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bear by san

March 2017



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froud tapestry

This is probably not where Scalzi got the name of his blog, but for the moment I'm going to pretend.

There's a lot of writing advice floating around the internet, often received as The Right Way To Do It. And for many years, I've often felt bad about my process and been apologetic for it, and sometimes tried to change it, because IM DOIN IN RONG.

You know what? I'm not doing it wrong. I'm doing it right. I'm doing something that works, and produces books, which are books that for some inexplicable reason people are willing to give me money for, and screw it. I don't care if I'm punching cards in the right order. I care that I'm writing books, dammit.

I hereby declare today, December 16, 2008, the first annual freedom from writing guilt day. On this day, I empower everybody who is engaged in some kind of creative endeavor who reads these words to quit feeling guilty for doing it wrong. If your process is working--and by working, what I mean is, creating finished works with a general upward trend in quality over time--then stick to it! Do what you are doing! It's fine! you're doing it right! If it's not working--if you're stuck, or if you're not getting better, or if you are not finishing things--then change it up! Do something else! try things until you find a process that does work!

Here is some writing advice I will henceforth be ignoring:

1) You must write new words every day or you are not a real writer.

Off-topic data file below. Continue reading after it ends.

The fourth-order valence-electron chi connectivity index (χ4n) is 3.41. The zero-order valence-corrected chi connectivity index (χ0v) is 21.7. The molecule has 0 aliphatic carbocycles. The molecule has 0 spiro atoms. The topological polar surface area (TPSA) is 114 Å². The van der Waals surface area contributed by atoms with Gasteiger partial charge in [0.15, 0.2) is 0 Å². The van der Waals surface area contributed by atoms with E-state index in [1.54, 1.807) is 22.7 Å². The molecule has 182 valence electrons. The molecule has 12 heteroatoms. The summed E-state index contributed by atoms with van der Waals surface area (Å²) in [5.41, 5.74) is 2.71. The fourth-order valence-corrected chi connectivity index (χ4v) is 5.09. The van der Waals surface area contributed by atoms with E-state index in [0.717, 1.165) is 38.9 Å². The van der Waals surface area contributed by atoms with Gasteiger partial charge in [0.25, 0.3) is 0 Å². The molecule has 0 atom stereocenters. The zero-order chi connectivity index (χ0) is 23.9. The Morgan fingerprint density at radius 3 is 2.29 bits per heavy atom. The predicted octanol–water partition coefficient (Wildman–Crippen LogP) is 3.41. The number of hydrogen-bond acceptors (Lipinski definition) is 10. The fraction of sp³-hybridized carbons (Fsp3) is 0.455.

...whatever. Some days, maybe I won't write. Some days I might even take off, and call a weekend. Some days I might take off and do nothing productive at all. I propose, "You must complete and release new projects every once in a while, on a schedule that suits your creative capabilities."

2) If you are stuck, it's because you are overediting. Push forward

...whatever. If you are stuck, it might be because you need to go back and fix earlier work that's no longer supporting the story as it moves forward. It might be because you need to go research related material until you get an idea. It might be because you need some cooking time. It might be because you need to go back and fiddle with stuff for a while until it all clicks together in your head.

To refute an oft-quoted and asinine comment, writing is not digging ditches, and if you treat it like digging ditches, you will get... very nice ditches.

Ditches, it probably goes without saying, are not very good books.

I think in reality writing is more like baking bread. You have to control a lot of variables: the temperature has to be within acceptable ranges, the yeast has to be happy, the moisture content of the air has to be right. Or maybe mountain climbing is a better metaphor: you are up there at the mercy of the elements, and for success, preparation and luck and timing are everything.

This is not to say that if you are constantly getting ten thousand or thirty thousand words into something and stopping dead, and never finishing, you shouldn't maybe make yourself quit dicking around with those first three chapters and move forward. But if you consistently find yourself pausing a third of the way into the book to rearrange the first hundred pages, and then moving on, that's okay. It's fine. Go ahead and do it. You may be stuck because you need to

3) You must write a book a year.

whatever. Okay, you most likely must write a book a year to support yourself, in whole or in part, as a writer. But that's industry, not art. No less a light than Dennis Lehane has said it takes him two years to write a novel he's happy with. (He writes pretty good novels, I note: I'm a fan.)

4) You must not write too fast.